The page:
A quick stop in Heatherbrae for breakfast and to check on our payload (everything is bone-dry and secure) and we’re back on the road. The next leg to Gloucester takes in a road called Bucketts Way – one of the most unloved stretches of road I’ve ever travelled and what was a century ago, the Pacific Highway connecting Brisbane and Sydney. The HiLux takes in the potholes and newly gravelled sections with aplomb, and we arrive in Gloucester just after dawn. A top-up of diesel and the HiLux prompts us to enter the price per litre we’ve paid for diesel. A neat little trip computer feature.
As we climb out of Gloucester towards Walcha we strike more rain and large sections of poorly tarmac on Thunderbolts Way.
Then our first real WOW-moment in the HiLux Rogue. We’re nearing the eastern edge of the Nowendoc National Park close to the zenith of the Great Dividing Range in this region – rain still falling and visibility limited – when a young black steer decides that it’s the right time to cross the road about 100m in front of us. My foot goes hard on the brake pedal and although I don’t recall any ABS shudder, the HiLux decelerates at an impressive rate. I wasn’t sure what to expect from the Pre-Collision Safety systems on the Rogue, but I knew that we were in safe hands thanks to the array of cameras at the top of the windscreen. We are travelling at what feels like walking pace in seconds.
We catch our breath and head onward to rendezvous with a colleague about 50km up the road. He reported that when he went through that same stretch of Thunderbolts Way ahead of us he saw several young steers around the same location, thankfully avoiding the close call we had. He was not in a HiLux.
We arrive at our Client’s homestead, grab a ladder, and head for the tower location. The usual access route is completely impassable as almost constant rain over recent months has left the ground completely sodden. “Follow me, I’ll show you the alternate way“, says the farmer as he leads us away in his V8 LandCruiser 70 Double Cab with far more appropriate tyres. I have no hesitation about his vehicle making it to the summit of the hill our tower is on. Given the smooth and very safe ride, the HiLux Rogue has just given us from Sydney, I’m not so sure how far we might get on the H/T tyres.
As we cross a deep-green and lush paddock littered with newborn lambs, I stop and change the HiLux from H2 into H4 on the 4×4 system. At the first gate a few minutes later, I take the opportunity to go a step further switching into L4 (low range) and lock the rear differential. A couple of reassuring clunks from the bowels of the HiLux Rogue and we’re off into some of the boggiest country I have ever seen.
The new GoPro HERO 10 attached to the side of the Rogue captures the LandCruiser 70 squirming for traction ahead of us. The HiLux doesn’t appear to suffer the same fate. The GoPro HERO 10 takes a battering from the mud being inelegantly scythed by the HiLux.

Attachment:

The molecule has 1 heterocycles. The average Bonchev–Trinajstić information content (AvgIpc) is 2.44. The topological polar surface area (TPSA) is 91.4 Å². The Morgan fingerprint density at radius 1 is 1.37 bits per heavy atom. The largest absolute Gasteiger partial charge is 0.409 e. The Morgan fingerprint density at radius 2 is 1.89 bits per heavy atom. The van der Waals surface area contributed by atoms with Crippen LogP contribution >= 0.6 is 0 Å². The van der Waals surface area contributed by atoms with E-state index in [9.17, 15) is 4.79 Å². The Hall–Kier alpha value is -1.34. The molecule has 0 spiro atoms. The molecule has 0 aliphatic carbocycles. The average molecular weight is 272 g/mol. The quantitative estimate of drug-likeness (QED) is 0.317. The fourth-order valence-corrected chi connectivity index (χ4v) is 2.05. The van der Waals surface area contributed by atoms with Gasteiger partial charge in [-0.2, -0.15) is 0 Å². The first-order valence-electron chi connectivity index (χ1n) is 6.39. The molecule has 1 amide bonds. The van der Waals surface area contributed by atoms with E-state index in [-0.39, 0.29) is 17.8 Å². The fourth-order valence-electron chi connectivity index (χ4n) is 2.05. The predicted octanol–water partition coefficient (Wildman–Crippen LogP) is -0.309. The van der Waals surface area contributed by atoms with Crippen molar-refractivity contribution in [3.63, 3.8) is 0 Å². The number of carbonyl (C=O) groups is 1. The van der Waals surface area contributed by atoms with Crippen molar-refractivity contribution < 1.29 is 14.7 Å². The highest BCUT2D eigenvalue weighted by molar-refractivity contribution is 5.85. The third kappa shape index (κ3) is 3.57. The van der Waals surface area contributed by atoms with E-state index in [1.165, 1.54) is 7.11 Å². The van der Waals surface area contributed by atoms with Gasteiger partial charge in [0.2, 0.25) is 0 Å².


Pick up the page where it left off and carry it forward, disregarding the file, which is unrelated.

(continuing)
As we approach the last gate travelling along a fence line, we are squelching through what looks like dark chocolate cake icing with a far less pleasing aroma. The cattle have turned the area surrounding the gate into a 30cm deep wading pool of mud. I fear this might be as far as we get in the Rogue. We bounce through the gate with very little fuss thanks to the 247mm ground clearance and emerge on the other side ready for the most difficult part of the trip. A very steep ascent on icy grass littered with numerous basalt rocks.
We wait and watch the LandCruiser 70 glide up the hill. I cautiously find the right line over the rocks in the footprints left by the LandCruiser, point the nose of the HiLux Rogue at the sky, and depress the accelerator firmly. There will not be a second go at this.
I’m utterly astounded. This HiLux Rogue has made it from almost sea level to 1360m ASL in a little over 5 hours and through incredibly challenging conditions and over apocalyptic terrain. The second WOW-moment.
We set to work over the next 12 hours getting systems back online and retracing our very clear footprints back to the homestead. Then it’s on to the next Client.
Fully packed and refuelled with a delicious meal, we head for Sydney. It’s going to be a long, slow night. It’s now we discover one of only a few flaws with the new Toyota HiLux Rogue. Something we had not noticed this morning on the Motorway.
The LED headlights on the HiLux are completely hopeless. The light throw on low and high-beam is totally inadequate – especially on dark country roads with the constant threat of kamikaze cattle.
The HiLux Rugged X comes with an integrated LED light bar that in the previous model was very impressive. If I’d put down my own money for the Rogue (which I really would) my first stop would be to have some serious LED lighting fitted.
Another bug was an issue with the Pre-Collision Safety system with Pedestrian detection that threw up a Christmas tree of warning lights as we descended the hill earlier in the day. A check of the manual tells us that it’s likely a sensor covered in mud or dust – which is highly likely! It clears itself after a couple of hours of rest over dinner.
The final little niggle – and for anyone in the bush this might be a big niggle – was the inability to dim the instrument cluster and dashboard lights. We were able to turn the 8″ touch-screen Display off and later we found the settings to dim the instrument cluster, but the HVAC and other console lights were too bright and worse still their reflection bounced off the rear window and directly to the rear-view mirror. We are splitting hairs, but this stuff matters.
We grab half an hour kip by the side of the road just north of Raymond Terrace which helps although the aforementioned seat geometry does make sleep challenging. We glide very comfortably into Sydney around 3am – an eventful and exhausting 24 hours since departing.
My main take-away from my time with the HiLux Rogue is its sophisticated blend of luxury and build quality matched with its totally indestructible persona. What we were able to achieve with comfort and grace on H/T tyres and standard equipment was astonishing. The only damage sustained was a mudflap that was removed by a rock as we departed the tower location. That was it!
I’m sure the offerings from Ford, Nissan, Mazda, Mitsubishi, and Volkswagen are impressive and I look forward to trying them all. The bar has been set very high with the Toyota HiLux and right now, nothing can’t dampen my impressions of the latest incarnation of Australia’s most rugged, respectable, and reliable 4×4 workhorse.